One thing that interesting television, where interesting is defined as “interesting to me,” has been increasingly doing is trading hard on making the basic nature of the show a source of ambiguity and tension. Moffat, of course, is the reigning master of this, with his work being hugely concerned with the question “what sort of story is this.” (Case in point, Death in Heaven, where the central tension is “what sort of protagonist is the Doctor,” and where the teaser for Last Christmas involves explicitly discussing whether the ending of the episode is an acceptable resolution or if the story ought be defined differently.) This is a tricky business in some ways, because it really screws with a lot of models of narrative based on some notion of “playing fair” with the audience.
Generally, there’s two approaches to doing a suspense-based narrative. In one, the audience’s knowledge is kept basically in line with the protagonist’s knowledge, so that we get information at the same time they do. The tension comes out of trying to figure out the gaps – it’s the tension of a mystery. In the other, the audience knows more than the protagonist, and watches the protagonist catch up to them. In this approach, the tension comes out of the question of whether the protagonist will catch up. It’s the tension of a countdown, the archetypal example being one from Alfred Hitchcock about a bomb under a table.
But the “what sort of story is this” approach requires a third variation, in which the audience knows considerably less than the protagonists. The Game, for instance, hinges massively on the question of whether Joe Lambe is a traitor or not, carefully giving strong evidence in each direction while never allowing us to actually get solid confirmation until the climax of the final episode. More to the point, it relies on a narrative structure in which revelations to the audience dramatically alter the way in which we watch scenes. The reveal that Sarah is the mole, for instance, takes place in the final scene of the fifth episode, in a scene that deliberately comes out of almost nowhere, and in an episode where a key plot beat is a red herring reveal that Alan, her husband, is the mole, which is built to with a montage of various characters going about their morning routines while we wait to see which one is going to check a dead drop. (Alan, it turns out, is innocent, but has already figured out that Sarah is the mole and has decided to protect her, although why he checks her dead drop is inscrutable.)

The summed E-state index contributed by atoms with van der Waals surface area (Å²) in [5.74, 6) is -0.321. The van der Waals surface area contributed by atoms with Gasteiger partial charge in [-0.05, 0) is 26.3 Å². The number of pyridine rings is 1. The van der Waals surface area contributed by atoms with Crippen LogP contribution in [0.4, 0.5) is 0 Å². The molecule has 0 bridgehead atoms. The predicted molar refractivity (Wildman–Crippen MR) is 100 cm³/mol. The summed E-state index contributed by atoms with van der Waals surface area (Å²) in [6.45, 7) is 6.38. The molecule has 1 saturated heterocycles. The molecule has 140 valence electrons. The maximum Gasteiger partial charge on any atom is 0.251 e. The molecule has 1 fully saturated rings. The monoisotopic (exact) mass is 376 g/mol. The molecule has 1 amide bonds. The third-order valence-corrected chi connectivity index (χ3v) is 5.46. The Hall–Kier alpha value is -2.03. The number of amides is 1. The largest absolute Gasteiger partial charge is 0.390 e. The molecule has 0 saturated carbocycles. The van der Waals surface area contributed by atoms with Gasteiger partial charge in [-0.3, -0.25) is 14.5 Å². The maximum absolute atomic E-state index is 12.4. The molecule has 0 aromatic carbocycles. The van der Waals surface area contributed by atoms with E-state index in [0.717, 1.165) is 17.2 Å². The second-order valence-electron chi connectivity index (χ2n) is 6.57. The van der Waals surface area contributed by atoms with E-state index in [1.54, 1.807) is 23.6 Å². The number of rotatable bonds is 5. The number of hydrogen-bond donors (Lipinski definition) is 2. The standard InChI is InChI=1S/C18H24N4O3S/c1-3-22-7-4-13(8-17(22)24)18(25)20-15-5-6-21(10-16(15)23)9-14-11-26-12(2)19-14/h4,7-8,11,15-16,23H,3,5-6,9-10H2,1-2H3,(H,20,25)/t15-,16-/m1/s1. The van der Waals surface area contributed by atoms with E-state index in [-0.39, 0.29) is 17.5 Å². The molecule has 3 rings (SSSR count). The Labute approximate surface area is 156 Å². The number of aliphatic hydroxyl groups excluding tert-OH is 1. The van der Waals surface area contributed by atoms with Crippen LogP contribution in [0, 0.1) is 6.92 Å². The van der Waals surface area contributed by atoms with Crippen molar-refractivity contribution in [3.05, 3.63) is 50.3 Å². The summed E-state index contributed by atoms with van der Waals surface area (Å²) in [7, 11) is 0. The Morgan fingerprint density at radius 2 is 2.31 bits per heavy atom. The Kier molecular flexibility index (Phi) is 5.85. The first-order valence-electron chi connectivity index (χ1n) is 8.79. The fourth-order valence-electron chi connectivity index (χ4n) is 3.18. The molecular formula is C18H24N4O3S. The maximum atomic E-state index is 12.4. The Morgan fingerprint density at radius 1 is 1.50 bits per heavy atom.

More broadly, the entire Russian operation is an endlessly shifting thing, the contours of which change episode-by-episode. By the end, it’s an entirely incoherent shamble – a series of deliberate red herrings and decoys that turns out to hinge on the assumption that Joe will figure out that Sarah is the mole on a precise day chosen a year in advance, that he’ll confront her privately, and that he’ll respond to the information she gives him in a precise and predictable way. The climax involves a montage of events that, in order for the resolution to work, must not have actually been taking place concurrently, or that require Brian Cox to effectively teleport from a confrontation with a treasonous deputy Prime Minister (my aren’t we subtle, Toby) to the ops room in a matter of minutes.
It would, of course, be a mistake to complain that these are plot holes. This is the sort of thing Doctor Who and Sherlock get away with as a matter of course. And the fact that the show can work like this is telegraphed repeatedly. It’s called The Game, after all. The idea that everything is just a charade is there in the title. And withholding key information from the audience is explicitly one of its basic tricks. It’s not a problem in the least that the resolution not only can’t be guessed from the setup (that being an essential part of how the “what kind of story is this” show works), nor that the Big Elaborate Russian Conspiracy doesn’t actually make sense (what evil mastermind’s plan does?). Not even Brian Cox’s teleporting routine is a problem as such. Enough information is conveyed with pacing, camera angles, editing, and music to keep the dramatic arc running, and by the end the audience is so used to the structure of “and now here’s a reveal that changes our understanding of the basic structure” that we can be trusted to put aside our previous knowledge without protest.